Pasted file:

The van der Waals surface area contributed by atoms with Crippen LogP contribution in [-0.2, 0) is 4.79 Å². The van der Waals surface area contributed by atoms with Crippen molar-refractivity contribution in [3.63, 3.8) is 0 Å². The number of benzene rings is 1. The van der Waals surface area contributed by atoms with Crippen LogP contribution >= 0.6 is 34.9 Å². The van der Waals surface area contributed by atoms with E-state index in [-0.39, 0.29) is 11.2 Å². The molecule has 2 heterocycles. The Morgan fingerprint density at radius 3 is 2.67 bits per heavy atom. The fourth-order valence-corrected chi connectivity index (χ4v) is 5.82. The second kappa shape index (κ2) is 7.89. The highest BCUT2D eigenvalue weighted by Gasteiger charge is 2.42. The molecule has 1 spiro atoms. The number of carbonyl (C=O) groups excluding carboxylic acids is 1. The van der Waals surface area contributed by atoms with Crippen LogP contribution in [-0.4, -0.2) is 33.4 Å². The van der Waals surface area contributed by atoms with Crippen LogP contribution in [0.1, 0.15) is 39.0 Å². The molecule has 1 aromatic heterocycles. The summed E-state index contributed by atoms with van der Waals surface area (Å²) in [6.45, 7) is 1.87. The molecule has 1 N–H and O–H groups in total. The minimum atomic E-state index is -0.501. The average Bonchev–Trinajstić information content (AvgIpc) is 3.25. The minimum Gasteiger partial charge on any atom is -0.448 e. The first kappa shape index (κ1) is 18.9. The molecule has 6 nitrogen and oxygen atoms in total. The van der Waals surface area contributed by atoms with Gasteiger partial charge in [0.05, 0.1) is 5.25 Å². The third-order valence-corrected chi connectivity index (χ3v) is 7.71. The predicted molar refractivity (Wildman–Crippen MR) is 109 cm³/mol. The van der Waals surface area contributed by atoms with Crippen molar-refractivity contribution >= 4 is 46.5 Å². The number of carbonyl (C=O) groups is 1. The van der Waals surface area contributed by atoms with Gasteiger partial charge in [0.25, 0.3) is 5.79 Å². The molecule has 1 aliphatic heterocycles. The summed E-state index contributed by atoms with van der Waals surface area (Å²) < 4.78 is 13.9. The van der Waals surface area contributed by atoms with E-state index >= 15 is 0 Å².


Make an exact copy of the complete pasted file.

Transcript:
The van der Waals surface area contributed by atoms with Crippen LogP contribution in [-0.2, 0) is 4.79 Å². The van der Waals surface area contributed by atoms with Crippen molar-refractivity contribution in [3.63, 3.8) is 0 Å². The number of benzene rings is 1. The van der Waals surface area contributed by atoms with Crippen LogP contribution >= 0.6 is 34.9 Å². The van der Waals surface area contributed by atoms with E-state index in [-0.39, 0.29) is 11.2 Å². The molecule has 2 heterocycles. The Morgan fingerprint density at radius 3 is 2.67 bits per heavy atom. The fourth-order valence-corrected chi connectivity index (χ4v) is 5.82. The second kappa shape index (κ2) is 7.89. The highest BCUT2D eigenvalue weighted by Gasteiger charge is 2.42. The molecule has 1 spiro atoms. The number of carbonyl (C=O) groups excluding carboxylic acids is 1. The van der Waals surface area contributed by atoms with Crippen LogP contribution in [-0.4, -0.2) is 33.4 Å². The van der Waals surface area contributed by atoms with Crippen LogP contribution in [0.1, 0.15) is 39.0 Å². The molecule has 1 aromatic heterocycles. The summed E-state index contributed by atoms with van der Waals surface area (Å²) in [6.45, 7) is 1.87. The molecule has 1 N–H and O–H groups in total. The minimum atomic E-state index is -0.501. The average Bonchev–Trinajstić information content (AvgIpc) is 3.25. The minimum Gasteiger partial charge on any atom is -0.448 e. The first kappa shape index (κ1) is 18.9. The molecule has 6 nitrogen and oxygen atoms in total. The van der Waals surface area contributed by atoms with Gasteiger partial charge in [0.05, 0.1) is 5.25 Å². The third-order valence-corrected chi connectivity index (χ3v) is 7.71. The predicted molar refractivity (Wildman–Crippen MR) is 109 cm³/mol. The van der Waals surface area contributed by atoms with Crippen molar-refractivity contribution >= 4 is 46.5 Å². The number of carbonyl (C=O) groups is 1. The van der Waals surface area contributed by atoms with Gasteiger partial charge in [0.25, 0.3) is 5.79 Å². The molecule has 1 aliphatic heterocycles. The summed E-state index contributed by atoms with van der Waals surface area (Å²) < 4.78 is 13.9. The van der Waals surface area contributed by atoms with E-state index >= 15 is 0 Å².